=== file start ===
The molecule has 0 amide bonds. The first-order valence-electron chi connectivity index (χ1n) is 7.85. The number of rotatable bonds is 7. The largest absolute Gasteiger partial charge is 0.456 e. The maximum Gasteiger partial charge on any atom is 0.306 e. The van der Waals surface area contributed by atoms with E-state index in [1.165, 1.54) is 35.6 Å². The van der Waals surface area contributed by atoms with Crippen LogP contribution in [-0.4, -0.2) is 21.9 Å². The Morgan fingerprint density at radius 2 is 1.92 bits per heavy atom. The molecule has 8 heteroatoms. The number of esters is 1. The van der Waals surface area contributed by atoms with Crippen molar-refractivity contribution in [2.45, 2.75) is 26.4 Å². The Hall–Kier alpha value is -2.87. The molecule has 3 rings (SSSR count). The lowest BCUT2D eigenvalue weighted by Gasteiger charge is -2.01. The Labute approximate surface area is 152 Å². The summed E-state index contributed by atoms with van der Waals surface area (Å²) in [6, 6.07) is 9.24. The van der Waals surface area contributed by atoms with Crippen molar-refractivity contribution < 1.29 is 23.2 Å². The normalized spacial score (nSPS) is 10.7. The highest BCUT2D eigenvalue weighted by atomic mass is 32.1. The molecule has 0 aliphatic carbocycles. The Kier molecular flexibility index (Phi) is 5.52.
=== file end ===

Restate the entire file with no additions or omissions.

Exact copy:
The molecule has 0 amide bonds. The first-order valence-electron chi connectivity index (χ1n) is 7.85. The number of rotatable bonds is 7. The largest absolute Gasteiger partial charge is 0.456 e. The maximum Gasteiger partial charge on any atom is 0.306 e. The van der Waals surface area contributed by atoms with E-state index in [1.165, 1.54) is 35.6 Å². The van der Waals surface area contributed by atoms with Crippen LogP contribution in [-0.4, -0.2) is 21.9 Å². The Morgan fingerprint density at radius 2 is 1.92 bits per heavy atom. The molecule has 8 heteroatoms. The number of esters is 1. The van der Waals surface area contributed by atoms with Crippen molar-refractivity contribution in [2.45, 2.75) is 26.4 Å². The Hall–Kier alpha value is -2.87. The molecule has 3 rings (SSSR count). The lowest BCUT2D eigenvalue weighted by Gasteiger charge is -2.01. The Labute approximate surface area is 152 Å². The summed E-state index contributed by atoms with van der Waals surface area (Å²) in [6, 6.07) is 9.24. The van der Waals surface area contributed by atoms with Crippen molar-refractivity contribution < 1.29 is 23.2 Å². The normalized spacial score (nSPS) is 10.7. The highest BCUT2D eigenvalue weighted by atomic mass is 32.1. The molecule has 0 aliphatic carbocycles. The Kier molecular flexibility index (Phi) is 5.52.